Oysters to be used in waterway cleanup research
One particular delicacy may soon be more difficult to find at Red Lobster.
Oysters were recently discovered to have cleansing effects in polluted water, according to a Press of Atlantic City article. One creature can take in and expel 50 gallons of liquid every day.
They are not used to clean large bodies of water yet, but some scientists are considering their use for local rivers, according to the article.
The problem with this is they are also a part of a slowly recuperating industry in oyster farming. While farmed oysters or ones from cleaner waters pose no harm to most consumers, eating oysters from dirty waters would not be good for people.
Farming oysters is a time-consuming process as well. In the 1950s oyster-farming as an industry saw severe drops due to overuse of the areas they grow in, among other reasons, according to Rutgers Magazine.
It took five decades and a new type of oyster, called the “triploid” oyster, to start making advances in helping the industry.
These new oysters are more environmentally-friendly and are better for consumption, said Ximing Guo, a professor in the Department of Marine and Coastal Sciences and with the Haskin Shellfish Research Laboratory, and the creator of the type.
While they are good for the environment and for the industry, they still take a year to mature, according the magazine.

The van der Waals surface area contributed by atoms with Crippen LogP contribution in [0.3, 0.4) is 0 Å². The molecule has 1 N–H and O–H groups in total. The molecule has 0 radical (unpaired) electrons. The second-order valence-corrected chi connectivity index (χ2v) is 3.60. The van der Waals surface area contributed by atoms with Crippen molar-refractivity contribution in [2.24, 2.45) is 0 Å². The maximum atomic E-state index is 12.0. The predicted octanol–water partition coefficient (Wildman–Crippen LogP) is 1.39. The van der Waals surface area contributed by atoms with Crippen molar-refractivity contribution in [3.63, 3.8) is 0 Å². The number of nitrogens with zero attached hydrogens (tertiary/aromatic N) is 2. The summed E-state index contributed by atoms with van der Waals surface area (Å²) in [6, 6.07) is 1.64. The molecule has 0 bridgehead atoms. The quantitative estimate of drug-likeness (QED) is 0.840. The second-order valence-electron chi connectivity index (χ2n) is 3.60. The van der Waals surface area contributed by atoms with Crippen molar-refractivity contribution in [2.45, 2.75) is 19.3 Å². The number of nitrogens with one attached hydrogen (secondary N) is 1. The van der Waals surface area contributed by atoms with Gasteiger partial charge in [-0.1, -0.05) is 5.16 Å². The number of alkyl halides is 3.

If a "dirty" oyster is sold with farmed oysters, it may set the industry back again, according to Press of Atlantic City.
In years past oyster farming was also heavily regulated. According to nj.com, a local farmer was arrested and had his equipment disposed of by the Department of Environmental Protection. The charges were eventually dropped but the agency is being sued for damages by the farmer.
The organization acknowledged its regulations were outdated, according to nj.com.
A law allowing scientists to ignore the agency’s regulations on an “experimental” basis was sent to New Jersey Gov. Christopher Christie earlier in January, according to nj.com.
It was signed by the governor shortly after, according to Press of Atlantic City. This bill only affects the oysters being used for waterway cleanup. The hope is they will prove successful in cleaning up waterways.